Natural disasters affect one and all. It is advisable to be best prepared.
Proper measures post the shock without panicking will be helpful. Stay calm and help your child in the best way you can.
Oral trauma refers to injuries to the mouth and/or teeth.
The nose is an essential part of our body. When there is a problem with your nose, your whole body can suffer.
Kids are curious individuals. No matter how much cautious you are, they are bound to fall and get an injury some or the other day. Maintain your cool and do the best that you can to comfort your child.
When your child suddenly has blood running down from their nose, it can be startling. While nosebleeds in children seem dramatic, they’re not usually serious.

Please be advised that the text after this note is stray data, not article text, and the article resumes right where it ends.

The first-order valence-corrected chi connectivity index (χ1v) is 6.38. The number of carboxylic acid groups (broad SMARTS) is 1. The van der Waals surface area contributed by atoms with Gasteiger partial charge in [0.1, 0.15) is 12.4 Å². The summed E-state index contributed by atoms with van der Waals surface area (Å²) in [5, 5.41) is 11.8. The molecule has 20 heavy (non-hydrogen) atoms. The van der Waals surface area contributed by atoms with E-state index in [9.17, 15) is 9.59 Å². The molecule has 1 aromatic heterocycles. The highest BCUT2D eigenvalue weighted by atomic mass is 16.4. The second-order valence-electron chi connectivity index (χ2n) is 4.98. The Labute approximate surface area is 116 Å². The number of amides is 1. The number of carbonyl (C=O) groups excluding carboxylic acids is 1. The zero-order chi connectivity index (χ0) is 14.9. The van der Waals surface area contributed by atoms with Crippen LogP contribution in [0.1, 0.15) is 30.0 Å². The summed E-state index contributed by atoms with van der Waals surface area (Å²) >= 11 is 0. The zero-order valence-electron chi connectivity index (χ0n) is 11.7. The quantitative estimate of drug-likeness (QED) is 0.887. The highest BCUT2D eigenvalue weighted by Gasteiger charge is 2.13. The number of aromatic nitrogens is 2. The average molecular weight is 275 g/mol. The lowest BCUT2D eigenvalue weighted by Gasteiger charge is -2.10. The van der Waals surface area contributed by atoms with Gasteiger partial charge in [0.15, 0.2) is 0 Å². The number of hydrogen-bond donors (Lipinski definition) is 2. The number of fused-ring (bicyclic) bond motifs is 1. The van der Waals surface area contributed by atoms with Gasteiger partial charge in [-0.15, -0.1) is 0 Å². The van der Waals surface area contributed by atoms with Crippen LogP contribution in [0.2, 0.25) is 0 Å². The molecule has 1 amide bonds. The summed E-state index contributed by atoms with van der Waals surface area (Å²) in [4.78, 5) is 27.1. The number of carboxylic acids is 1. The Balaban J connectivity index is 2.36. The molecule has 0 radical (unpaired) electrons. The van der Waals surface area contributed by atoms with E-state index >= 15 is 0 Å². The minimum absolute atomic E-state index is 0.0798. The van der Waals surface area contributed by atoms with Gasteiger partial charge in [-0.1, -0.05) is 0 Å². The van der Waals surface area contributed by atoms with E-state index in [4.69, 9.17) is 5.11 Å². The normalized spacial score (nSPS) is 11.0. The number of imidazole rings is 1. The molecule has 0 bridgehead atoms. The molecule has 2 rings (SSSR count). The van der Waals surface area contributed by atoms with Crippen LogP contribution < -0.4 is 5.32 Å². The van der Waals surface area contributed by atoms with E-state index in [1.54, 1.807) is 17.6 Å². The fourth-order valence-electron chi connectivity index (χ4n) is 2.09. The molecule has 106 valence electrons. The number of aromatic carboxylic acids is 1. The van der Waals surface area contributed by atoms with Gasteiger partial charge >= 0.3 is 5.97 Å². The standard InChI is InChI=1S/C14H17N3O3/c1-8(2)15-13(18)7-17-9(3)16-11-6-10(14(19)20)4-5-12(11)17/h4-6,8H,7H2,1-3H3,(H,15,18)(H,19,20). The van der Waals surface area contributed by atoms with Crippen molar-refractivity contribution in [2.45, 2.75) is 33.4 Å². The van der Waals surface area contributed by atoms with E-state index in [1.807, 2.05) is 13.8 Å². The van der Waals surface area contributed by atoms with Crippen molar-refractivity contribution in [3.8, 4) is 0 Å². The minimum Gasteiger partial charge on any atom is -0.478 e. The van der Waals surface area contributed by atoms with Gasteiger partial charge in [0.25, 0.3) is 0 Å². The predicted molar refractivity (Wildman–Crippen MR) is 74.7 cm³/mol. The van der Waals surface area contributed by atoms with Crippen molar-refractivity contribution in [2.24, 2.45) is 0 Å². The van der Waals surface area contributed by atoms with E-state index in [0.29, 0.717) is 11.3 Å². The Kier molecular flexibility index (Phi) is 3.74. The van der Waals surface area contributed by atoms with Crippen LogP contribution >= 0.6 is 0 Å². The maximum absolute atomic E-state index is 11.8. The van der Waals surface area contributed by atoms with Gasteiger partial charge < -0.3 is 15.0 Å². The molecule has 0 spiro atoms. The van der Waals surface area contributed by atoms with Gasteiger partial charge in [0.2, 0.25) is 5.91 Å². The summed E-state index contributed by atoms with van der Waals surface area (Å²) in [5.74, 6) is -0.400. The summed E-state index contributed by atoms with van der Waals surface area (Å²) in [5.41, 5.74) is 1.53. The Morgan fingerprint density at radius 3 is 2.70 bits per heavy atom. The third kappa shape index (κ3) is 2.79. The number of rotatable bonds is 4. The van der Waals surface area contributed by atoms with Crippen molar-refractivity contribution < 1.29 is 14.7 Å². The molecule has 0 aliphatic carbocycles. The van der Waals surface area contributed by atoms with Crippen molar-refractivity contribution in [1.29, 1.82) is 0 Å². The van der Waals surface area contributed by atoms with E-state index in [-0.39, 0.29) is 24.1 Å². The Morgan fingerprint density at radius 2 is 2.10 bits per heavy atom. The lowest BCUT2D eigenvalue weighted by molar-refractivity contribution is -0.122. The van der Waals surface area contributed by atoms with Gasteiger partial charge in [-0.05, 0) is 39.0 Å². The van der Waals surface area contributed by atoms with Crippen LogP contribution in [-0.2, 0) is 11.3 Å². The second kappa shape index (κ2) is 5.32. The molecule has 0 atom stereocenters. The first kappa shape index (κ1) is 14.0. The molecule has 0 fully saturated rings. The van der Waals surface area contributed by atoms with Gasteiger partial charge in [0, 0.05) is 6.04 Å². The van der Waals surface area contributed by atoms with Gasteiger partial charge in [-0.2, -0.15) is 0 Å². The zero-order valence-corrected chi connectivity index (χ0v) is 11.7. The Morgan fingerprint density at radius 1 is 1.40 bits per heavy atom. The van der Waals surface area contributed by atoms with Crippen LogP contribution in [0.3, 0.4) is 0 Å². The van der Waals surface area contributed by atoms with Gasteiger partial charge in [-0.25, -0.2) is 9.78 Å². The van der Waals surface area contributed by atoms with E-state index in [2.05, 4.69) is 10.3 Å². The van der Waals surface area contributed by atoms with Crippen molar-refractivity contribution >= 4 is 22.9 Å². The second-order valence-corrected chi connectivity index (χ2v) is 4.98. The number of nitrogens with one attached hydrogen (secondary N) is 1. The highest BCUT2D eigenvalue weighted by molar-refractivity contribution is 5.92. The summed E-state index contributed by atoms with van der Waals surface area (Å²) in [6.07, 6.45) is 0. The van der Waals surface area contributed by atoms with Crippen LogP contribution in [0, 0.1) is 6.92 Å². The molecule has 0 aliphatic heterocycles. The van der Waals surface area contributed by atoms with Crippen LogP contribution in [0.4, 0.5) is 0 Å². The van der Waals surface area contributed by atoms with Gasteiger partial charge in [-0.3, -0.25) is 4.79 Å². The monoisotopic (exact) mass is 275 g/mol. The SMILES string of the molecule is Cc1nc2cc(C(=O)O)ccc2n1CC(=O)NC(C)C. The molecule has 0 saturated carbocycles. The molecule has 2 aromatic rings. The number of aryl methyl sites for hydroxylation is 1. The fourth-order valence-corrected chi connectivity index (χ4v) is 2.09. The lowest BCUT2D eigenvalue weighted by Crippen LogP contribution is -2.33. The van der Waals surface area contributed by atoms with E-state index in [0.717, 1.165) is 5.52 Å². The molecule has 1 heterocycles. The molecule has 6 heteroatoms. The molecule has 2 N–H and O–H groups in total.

Chances of drowning can be kept at the minimum by being completely prepared at all times.
Children have a more delicate skin than adults so burns and scalds affect them severely.
Children break their bones either by falling or while playing a sport.
Choking is caused due to an object — usually food or a toy — getting stuck in the airway. Because of this, the air can't flow normally into or out of the lungs, so the child can't breathe properly.
Most small cuts aren't a danger to children. But larger cuts often need immediate medical treatment.
Apart from insects or flies, babies and young children are known to put small objects in their ears like candy and beans.
An ant bite usually goes unnoticed until some symptoms arise.
Most eye injuries are minor, like getting soap in the eye or a speck of dirt under the eyelid.
When a part of the body is injured and blood from the damaged capillaries, with no place to go, gets trapped under the skin, forming a red or purplish mark called as a bruise.